Mud, mud, glorious mud – they say there’s nothing quite like it for cooling the blood… or weathering your vehicles! As a primarily German player in Bolt Action, I like my tanks to look properly Ostfront, with a thick coating of horrible, gloopy mud. If you’ve got as much of a predilection towards armour as I do, you’ll need a lot of the sticky stuff! Luckily, I’ve got a handy hobby hack for producing large quantities of thoroughly disgusting mud! With the able assistance of Warlord HQ Store’s hobby whizzkid Conor H, I’ll take you through the process from start to finish. Grab your wellies – it’s going to get dirty!


First, you’ll need to gather your constituent parts and equipment. Here’s what we used:

  1. A container: An old ice-cream tub or kitchen Tupperware is ideal for this. Make sure it has a tight-sealing lid!
  2. A stirrer: A hobby spatula or knackered old paintbrush does the job nicely.
  3. Polyfilla: Available from any DIY shop under a variety of names – a 1kg tub will last you through loads of batches.
  4. Sand (fine and coarse): We used cheap chinchilla bedding for the fine, as you can get it in bulk, and standard basing sand for the coarse.
  5. PVA glue: Ideally a big tub from an arts and crafts store – you’ll need a decent amount of it!
  6. Paint: Your dirt colour of choice – Army Painter’s Dirt Spatter is my go-to. You’ll need at least two pots for a tub of the size we used.
  7. Something to weather! Conor very kindly donated a T34 he’d previously painted.

Making the Mud Mixture

First, apply a layer of your fine sand across the bottom of the tub – enough to cover it will do.

Next, add a decent amount of Polyfilla – no need to be too precise, this is very much the ‘eyeball method’ of working!

Mix the two together until you have a vaguely ‘doughy’ mixture.

Then, add a generous dollop of PVA glue, and mix until you’ve got something roughly the consistency of chocolate mousse (I’m not kidding!). If the mixture feels too dry, you can add small amounts of water and/or PVA to get it to the right level. If it’s too wet, simply add some more sand and Polyfilla.

At this stage, toss in a decent handful of your coarse sand and mix it in – once you’re happy with the texture, it’s time to add the paint. No need for exact measurements, just dump a couple of pots in and stir until you have a consistent muddy brown colour. Don’t worry if it looks a little ‘chocolatey’ – it’ll dry much lighter!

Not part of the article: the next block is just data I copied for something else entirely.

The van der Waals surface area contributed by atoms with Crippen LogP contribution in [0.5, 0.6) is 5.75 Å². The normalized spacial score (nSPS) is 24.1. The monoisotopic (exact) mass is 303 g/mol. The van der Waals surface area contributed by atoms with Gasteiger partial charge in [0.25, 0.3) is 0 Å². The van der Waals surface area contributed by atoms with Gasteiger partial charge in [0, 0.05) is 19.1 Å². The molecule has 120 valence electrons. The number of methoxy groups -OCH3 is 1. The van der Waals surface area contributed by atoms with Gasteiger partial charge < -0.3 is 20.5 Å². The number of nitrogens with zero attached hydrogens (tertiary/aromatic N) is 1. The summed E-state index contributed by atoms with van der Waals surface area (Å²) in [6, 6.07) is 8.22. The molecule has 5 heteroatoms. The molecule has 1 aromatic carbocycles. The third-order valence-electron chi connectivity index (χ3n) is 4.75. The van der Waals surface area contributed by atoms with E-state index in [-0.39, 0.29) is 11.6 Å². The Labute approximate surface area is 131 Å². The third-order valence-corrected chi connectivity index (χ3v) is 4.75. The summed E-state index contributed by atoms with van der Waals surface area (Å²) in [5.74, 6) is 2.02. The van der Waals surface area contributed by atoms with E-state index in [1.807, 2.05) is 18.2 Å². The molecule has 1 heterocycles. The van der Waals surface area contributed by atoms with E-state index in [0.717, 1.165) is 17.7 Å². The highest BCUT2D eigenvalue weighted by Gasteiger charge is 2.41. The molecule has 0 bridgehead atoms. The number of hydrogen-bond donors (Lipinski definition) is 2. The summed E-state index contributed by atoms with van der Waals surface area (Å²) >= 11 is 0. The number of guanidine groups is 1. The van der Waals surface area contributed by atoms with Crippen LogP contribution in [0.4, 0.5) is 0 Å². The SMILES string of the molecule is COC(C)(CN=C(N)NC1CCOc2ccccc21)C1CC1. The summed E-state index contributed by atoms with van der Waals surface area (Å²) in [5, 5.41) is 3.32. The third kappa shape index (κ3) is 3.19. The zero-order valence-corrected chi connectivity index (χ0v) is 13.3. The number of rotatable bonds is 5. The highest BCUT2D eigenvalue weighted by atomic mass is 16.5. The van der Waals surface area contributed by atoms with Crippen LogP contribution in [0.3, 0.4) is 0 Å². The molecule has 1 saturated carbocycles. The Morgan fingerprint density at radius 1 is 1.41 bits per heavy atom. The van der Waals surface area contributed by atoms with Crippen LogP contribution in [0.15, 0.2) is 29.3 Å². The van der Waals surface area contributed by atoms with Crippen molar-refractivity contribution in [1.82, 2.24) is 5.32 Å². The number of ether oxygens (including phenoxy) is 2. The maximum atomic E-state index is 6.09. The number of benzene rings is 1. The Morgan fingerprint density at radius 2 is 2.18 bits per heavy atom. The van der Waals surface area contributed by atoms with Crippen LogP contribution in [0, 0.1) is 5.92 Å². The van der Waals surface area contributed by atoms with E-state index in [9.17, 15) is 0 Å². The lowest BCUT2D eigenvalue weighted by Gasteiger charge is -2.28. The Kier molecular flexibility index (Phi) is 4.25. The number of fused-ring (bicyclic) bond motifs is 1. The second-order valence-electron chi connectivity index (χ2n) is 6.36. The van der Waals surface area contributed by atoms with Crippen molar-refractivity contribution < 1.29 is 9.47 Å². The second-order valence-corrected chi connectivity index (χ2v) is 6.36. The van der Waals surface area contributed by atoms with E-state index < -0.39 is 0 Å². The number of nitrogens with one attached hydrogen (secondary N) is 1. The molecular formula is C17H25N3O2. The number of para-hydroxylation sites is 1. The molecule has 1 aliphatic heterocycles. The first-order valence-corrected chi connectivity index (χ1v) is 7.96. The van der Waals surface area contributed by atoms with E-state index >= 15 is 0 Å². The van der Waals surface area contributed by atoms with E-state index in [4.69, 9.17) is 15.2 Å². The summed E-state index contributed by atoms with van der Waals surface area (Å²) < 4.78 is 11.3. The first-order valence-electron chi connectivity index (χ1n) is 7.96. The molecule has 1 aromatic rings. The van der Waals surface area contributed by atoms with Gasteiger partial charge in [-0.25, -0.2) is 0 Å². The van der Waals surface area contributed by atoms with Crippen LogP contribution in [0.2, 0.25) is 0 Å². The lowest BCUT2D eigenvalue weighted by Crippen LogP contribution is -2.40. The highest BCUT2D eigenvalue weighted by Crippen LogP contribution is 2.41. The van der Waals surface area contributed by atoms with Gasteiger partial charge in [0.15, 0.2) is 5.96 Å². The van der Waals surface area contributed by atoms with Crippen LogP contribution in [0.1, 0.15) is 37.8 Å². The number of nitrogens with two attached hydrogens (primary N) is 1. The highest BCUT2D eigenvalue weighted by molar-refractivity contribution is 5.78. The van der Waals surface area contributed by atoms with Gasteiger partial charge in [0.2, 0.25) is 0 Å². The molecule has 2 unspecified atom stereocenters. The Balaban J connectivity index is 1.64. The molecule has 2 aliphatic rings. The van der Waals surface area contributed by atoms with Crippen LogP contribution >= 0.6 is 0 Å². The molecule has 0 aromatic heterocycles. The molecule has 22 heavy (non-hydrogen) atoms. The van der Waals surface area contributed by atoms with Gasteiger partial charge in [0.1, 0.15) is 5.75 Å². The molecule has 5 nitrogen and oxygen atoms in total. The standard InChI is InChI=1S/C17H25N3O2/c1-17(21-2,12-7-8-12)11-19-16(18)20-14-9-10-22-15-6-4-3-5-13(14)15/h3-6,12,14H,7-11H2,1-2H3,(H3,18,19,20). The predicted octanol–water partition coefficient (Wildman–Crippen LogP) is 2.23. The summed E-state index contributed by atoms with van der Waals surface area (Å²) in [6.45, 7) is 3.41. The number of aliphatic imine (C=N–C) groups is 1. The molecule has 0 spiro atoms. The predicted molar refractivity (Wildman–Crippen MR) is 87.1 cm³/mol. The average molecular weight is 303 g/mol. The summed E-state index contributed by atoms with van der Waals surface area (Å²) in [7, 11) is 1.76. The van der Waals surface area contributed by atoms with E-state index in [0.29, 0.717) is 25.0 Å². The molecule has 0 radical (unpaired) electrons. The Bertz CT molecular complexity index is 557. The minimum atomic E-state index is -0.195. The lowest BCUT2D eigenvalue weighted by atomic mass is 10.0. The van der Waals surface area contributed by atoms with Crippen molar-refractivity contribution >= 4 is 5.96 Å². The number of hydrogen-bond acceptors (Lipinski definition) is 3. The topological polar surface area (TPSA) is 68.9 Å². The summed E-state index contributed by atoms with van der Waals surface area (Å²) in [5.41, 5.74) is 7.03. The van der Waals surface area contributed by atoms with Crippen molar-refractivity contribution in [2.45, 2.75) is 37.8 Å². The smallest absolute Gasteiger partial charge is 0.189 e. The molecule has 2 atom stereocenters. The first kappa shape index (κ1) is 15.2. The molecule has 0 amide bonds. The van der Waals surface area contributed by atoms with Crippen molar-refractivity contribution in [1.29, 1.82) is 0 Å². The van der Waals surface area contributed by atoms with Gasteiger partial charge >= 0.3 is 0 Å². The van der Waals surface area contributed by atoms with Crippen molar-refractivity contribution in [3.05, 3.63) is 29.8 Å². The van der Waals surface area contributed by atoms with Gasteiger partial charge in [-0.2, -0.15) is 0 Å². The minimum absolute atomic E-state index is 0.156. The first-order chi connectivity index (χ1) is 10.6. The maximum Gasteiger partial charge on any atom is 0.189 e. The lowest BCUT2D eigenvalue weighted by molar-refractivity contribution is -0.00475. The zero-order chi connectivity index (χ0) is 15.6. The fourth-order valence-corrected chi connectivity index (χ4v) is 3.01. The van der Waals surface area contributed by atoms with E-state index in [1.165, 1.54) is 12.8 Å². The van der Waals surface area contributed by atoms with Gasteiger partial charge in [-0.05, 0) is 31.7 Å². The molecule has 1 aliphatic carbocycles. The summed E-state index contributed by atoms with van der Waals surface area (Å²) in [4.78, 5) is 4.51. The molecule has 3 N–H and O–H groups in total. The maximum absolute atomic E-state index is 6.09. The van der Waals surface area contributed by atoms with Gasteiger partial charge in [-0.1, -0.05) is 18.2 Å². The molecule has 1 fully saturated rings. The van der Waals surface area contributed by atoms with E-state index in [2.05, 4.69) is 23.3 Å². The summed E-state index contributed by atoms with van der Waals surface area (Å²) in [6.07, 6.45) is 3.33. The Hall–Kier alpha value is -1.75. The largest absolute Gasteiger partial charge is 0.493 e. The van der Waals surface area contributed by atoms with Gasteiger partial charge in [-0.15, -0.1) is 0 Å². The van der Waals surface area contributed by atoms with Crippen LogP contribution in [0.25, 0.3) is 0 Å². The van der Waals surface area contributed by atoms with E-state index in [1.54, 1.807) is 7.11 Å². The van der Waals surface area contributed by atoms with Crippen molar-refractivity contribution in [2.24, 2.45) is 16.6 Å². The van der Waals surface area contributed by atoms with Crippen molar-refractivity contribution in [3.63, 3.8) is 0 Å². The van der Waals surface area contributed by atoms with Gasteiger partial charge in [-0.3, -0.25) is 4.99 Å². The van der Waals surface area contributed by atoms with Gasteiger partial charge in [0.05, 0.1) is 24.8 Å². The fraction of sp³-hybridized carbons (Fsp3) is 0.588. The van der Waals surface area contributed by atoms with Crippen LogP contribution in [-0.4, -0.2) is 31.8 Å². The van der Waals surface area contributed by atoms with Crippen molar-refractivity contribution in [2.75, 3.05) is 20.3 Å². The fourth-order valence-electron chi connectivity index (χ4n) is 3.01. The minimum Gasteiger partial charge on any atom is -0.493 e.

Once you’re happy with the colour, leave it for ten minutes to ‘settle”, and then it’s time to get down and dirty!


I try to make a large enough batch of mud to do my entire force – infantry and vehicles – as this means I don’t need to break up my basing flow to make some more. Make a little more than you think you’ll need, and you can actually store it for some time – just make sure it’s in a sealed tub, and ‘feed’ it a little PVA and water when you next come to use it!

For vehicles, I find using a very stiff and otherwise dead old brush is the best way to apply the mud. Stipple it on around the most likely areas for mud to build up – the tracks, mudguards, roadwheels, and the like. Don’t go mad on the first coat – it actually works best if you build the accretion of dirt up in layers! After two or three passes, you’ll end up with something like this:

As it is, this would be absolutely fine to put on the tabletop, but you can always go the extra mile to improve the overall effect. Mud tends to lighten as it dries, so splotch on some darker spots to represent wet, fresh mud – I use Army Painter’s Dark Stone for this. Once dry, you can also give the darker patches a gentle brush with some Gloss Varnish to really nail the ‘wet look’.

Let it dry, then you’re good to go! At this stage, you could pick out the very edge of the texture by applying a light drybrush of Army Painter Fur Brown, though this is entirely optional. You can also use your mud on infantry bases – I find it really helps to tie the army together. Just apply it with a spatula, add your choice of tufts or snow, and suddenly your brave soldiers are slogging through a horrible quagmire! Perfect!

The finished T34
Here are a couple of my kitbashed Volksturm, based using the same technique.
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